Drobo S for Photographers

Some of you may know that I had my computer and several hard drives stolen. Most of that data was backed up other places, but in a miss mash of backup drives. I had 4 external drives hooked up to my computer. A TimeMachine backup, a main images drive, a drive with video, and a drive of older images. It and the video drive were usually not switched on. They didn’t go to sleep well.

It was a big pain. I decided to upgrade. I would buy one unit that would hold all of my current space needs, and provide some redundancy. I went with a Drobo S. I got it Friday, and went to work getting setup. (It is now Sunday Night and I have it all working. My images are on the Drobo, and my Lightroom and Aperture catalogs are on my desktop and all talking to each other)

The drobo unit is not cheap, but still I was surprised to see that all cable options were included. They have a USB2, a Firewire 800, and an eSATA cable.

I was a little surprised that the drives that I ordered with the unit (Direct from Drobo) didn’t come preinstalled. They are in very generic, straight out of a bulk shipment, from Western Digital. The drives come out of their boxes and insert easily with no cables to attach. Just drop them in. The cover on the Drobo S at least, is magnetic. That’s right, no tools required to put drives in or out. I like that a lot.

I also noticed that it does have the little lock slot on the back, which I intend to use. However, because the drives are so easy to get in, there is no way to lock the drives into the device. I guess I will be hoping that the next idiots that break in, if it happens, just get frustrated when the device is locked, and leave it with the drives still inside.

I hooked the Drobo up using the supplied firewire 800 cable. I will see how that is working out speed wise over the next couple of weeks. I will store my images in the Drobo, so it will be interesting to see how it works out. I have done this in the past with USB2.0 only, but I have another option in mind. OWC has an upgrade option, where you send in your computer and they upgrade it to have an eSATA port. It would be underneath where the vents are. This might be tempting, but then I would have to be without the computer for awhile again.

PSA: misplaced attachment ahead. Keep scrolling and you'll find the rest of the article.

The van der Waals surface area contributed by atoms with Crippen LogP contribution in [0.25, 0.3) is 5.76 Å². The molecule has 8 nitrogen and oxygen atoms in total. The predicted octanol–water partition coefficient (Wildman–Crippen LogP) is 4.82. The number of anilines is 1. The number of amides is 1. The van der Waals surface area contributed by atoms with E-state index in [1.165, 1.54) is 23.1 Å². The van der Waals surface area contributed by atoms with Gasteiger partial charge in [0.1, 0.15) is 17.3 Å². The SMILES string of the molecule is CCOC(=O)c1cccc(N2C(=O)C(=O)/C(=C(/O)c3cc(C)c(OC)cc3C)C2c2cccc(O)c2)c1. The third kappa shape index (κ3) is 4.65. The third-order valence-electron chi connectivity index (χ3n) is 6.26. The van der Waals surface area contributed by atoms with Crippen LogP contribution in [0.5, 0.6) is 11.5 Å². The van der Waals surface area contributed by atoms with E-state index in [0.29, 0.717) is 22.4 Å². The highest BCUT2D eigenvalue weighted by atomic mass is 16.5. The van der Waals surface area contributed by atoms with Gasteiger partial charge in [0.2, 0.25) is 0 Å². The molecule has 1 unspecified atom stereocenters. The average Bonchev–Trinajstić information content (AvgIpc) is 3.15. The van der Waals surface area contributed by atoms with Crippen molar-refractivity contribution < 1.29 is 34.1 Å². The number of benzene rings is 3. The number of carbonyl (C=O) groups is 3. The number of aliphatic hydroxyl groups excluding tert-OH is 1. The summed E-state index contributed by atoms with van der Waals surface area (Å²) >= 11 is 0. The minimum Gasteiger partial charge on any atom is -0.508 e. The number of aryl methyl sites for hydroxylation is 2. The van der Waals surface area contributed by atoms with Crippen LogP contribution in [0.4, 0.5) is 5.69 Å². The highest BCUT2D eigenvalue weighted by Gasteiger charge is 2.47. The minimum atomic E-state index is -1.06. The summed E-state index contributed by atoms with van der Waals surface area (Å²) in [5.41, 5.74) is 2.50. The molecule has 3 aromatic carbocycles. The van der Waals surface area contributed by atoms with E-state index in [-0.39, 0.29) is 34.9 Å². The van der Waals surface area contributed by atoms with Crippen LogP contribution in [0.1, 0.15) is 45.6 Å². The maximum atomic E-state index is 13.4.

I had 4 different external hard drives that my data was scattered over, 3 of which had a backup. They are all getting combined into the one Drobo. I have 5 1TB drives in this thing. With their Beyond Raid tech, I have single drive failure protection, and 3.62TB of available space for my data. Lets get going…

The first thing I did was to create two volumes. I wanted to do this to provide 1 volume for TimeMachine. If I just provided a folder, not a volume, TimeMachine would never prune and delete old files, just keep on growing. I didn’t want that. I am a little confused about what happened. You have to choose a maximum size, and you have to pick less than the available drive space in order to create multiple volumes. I picked 2TB, and it created two volumes each 2TB. I should be able to add more space later to use the extra (I have less than 4TB, remember). The part I am not sure, is that I read a post that said the second volume will be allowed to expand past that 2TB when you add larger drives. I don’t know about that. I might need to do a shuffle when that happens. It would be better if you could set separate sizes in the Drobo Dashboard config tool. I could set 2TB for TimeMachine, and 12TB or more for the other volume. If it is possible, it sure isn’t clear in the tool or the help files.

Time to copy some data.

I plugged in one of the external hard drives to my computer and started to copy files. This will take awhile.

I came back to the computer (after a night of copying data) and found everything silent. The computer had gone to sleep (set to 3h, 1 drive copy had finished successfully), the drobo lights were off, the fans were silent. Very cool. That I like to see.

I don’t have enough time with the unit right now to give any more data than this, but it seems to be working just fine. My Drobo and the 5 supplied drives are working well. I do wish I could see the temperature of the drives or get individual SMART data from them, but the DROBO is supposed to alert me if something is going wrong.

I’ll let you know more as I learn it.

Setting up Linux Software Raid

This entry is part 3 of 3 in the series Building a NAS

Dual Drives for Raid 1This is part of our series on building a NAS. In this article we will get the box set up with a static IP address, and get your drives set up for RAID 1.

We are assuming that at this point you have Ubuntu installed. We are gong to install software raid in a moment. The first thing I want to do is make sure we have a static ip address. Usually Ubuntu will start up with a dynamic ip address. This can make it more difficult to transfer files to this box, so lets make it static.
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